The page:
Prominent right-of-center groups and individuals have floated the idea recently of backing a carbon tax that uses its revenue to offset other taxes or pay down the national debt. But a new industry report casts doubt on the viability of that policy, and the contradictory proposals of carbon tax proponents underscore those concerns.

Many of those proponents have touted right-of-center support for a carbon tax proposal that would use revenue raised for fiscally conservative ends: shifting the tax burden from income (e.g. the payroll tax or the income tax) to consumption, and a reduction in the federal budget deficit.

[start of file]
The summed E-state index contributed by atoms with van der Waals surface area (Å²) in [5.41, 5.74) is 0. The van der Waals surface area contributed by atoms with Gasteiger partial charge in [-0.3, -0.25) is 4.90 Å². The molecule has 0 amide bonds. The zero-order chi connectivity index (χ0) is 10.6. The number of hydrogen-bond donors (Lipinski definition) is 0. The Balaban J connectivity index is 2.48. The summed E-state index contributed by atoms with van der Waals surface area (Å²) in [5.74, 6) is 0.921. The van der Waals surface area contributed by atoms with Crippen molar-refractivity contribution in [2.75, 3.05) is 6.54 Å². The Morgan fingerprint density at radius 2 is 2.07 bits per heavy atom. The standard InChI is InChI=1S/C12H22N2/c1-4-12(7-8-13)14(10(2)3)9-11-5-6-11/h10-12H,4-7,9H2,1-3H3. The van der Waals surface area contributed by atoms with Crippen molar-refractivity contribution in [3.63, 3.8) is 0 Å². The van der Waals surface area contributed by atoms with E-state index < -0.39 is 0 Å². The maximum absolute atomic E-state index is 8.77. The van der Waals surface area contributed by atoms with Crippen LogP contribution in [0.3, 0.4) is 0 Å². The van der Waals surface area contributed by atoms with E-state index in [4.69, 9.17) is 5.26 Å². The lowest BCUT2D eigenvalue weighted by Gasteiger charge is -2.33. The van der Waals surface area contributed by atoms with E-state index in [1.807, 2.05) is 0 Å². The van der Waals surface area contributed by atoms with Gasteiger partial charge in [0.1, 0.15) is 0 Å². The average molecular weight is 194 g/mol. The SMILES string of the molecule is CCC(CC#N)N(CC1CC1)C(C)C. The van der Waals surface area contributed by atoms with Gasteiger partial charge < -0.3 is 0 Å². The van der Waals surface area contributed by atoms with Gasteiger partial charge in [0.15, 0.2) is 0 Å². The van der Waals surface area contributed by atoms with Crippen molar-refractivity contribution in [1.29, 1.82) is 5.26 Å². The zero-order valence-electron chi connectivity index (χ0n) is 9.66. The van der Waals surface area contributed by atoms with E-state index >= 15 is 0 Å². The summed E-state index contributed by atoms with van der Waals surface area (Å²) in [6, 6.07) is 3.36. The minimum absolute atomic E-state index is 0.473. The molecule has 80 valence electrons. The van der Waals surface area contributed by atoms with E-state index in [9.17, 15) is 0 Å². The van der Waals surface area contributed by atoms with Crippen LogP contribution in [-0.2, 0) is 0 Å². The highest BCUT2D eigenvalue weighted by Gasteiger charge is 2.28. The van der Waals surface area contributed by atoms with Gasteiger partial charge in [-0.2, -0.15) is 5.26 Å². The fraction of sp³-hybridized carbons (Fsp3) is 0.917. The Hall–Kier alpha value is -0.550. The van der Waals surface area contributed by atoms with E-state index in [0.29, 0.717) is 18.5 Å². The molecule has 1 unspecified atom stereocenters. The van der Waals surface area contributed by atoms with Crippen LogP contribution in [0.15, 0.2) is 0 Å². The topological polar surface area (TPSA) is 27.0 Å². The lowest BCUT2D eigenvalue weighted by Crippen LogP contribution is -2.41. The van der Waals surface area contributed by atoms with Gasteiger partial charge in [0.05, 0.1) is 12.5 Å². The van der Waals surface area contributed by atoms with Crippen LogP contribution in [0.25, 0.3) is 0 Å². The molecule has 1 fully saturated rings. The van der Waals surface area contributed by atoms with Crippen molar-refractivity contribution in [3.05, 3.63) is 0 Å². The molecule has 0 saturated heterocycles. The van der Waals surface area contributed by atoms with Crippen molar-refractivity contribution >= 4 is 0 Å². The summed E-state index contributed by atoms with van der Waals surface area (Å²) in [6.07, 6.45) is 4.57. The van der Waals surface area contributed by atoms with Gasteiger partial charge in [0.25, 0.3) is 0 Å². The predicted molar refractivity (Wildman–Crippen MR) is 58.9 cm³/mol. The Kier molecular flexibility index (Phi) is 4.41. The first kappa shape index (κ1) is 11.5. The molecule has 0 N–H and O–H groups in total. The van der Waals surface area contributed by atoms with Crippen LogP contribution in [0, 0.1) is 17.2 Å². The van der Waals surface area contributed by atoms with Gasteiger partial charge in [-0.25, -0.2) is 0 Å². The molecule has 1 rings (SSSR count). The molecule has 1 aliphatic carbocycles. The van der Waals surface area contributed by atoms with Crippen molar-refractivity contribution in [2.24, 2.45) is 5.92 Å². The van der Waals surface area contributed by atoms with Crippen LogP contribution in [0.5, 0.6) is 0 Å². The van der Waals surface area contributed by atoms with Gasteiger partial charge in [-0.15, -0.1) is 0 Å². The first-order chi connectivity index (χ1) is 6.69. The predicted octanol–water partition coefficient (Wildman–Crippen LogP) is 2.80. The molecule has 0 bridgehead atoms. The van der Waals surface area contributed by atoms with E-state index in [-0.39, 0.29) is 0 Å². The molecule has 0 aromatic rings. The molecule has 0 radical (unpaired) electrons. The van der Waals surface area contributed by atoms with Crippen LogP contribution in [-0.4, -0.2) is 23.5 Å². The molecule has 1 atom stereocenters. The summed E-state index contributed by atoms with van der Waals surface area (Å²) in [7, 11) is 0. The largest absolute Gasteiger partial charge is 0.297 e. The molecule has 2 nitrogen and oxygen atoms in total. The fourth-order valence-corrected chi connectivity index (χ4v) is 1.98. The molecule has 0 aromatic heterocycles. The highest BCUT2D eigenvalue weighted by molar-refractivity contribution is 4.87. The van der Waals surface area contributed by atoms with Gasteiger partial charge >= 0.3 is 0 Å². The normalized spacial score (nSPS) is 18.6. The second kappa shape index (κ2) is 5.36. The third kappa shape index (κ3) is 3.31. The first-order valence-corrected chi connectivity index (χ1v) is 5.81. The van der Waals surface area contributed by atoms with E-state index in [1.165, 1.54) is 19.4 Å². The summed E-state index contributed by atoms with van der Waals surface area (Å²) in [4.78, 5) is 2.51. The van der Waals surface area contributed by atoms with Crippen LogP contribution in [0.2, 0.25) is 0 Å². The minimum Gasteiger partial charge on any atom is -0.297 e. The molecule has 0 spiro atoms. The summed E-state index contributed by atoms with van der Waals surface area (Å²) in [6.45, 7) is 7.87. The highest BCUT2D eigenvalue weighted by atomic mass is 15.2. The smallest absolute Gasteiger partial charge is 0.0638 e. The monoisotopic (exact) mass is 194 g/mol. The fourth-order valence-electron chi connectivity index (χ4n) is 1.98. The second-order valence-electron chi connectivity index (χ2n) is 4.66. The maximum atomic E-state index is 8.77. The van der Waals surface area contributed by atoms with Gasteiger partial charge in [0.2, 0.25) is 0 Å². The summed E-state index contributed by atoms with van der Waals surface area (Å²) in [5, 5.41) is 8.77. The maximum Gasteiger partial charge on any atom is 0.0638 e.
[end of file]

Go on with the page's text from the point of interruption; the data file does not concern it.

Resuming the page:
A report released Tuesday by the Institute for Energy Research (IER) says that such hopes are misplaced. As IER points out,

Even if the carbon tax revenues are initially devoted 100 percent to reducing the burden of other taxes, it would be quite naïve to trust the government to honor this deal forever. It is far more likely that during the next fiscal crisis, the government would raise payroll, income, and/or other tax rates, while keeping the new carbon tax in place.

Indeed, Americans for Tax Reform president Grover Norquist said Tuesday that a full repeal of the income tax would be required before he would consider supporting a carbon tax. Even then, he added, “it would be a foolish and economically destructive thing to do.”

Read more at The Foundry. By Lachlan Markay.

Photo credit: peace chicken (Creative Commons)

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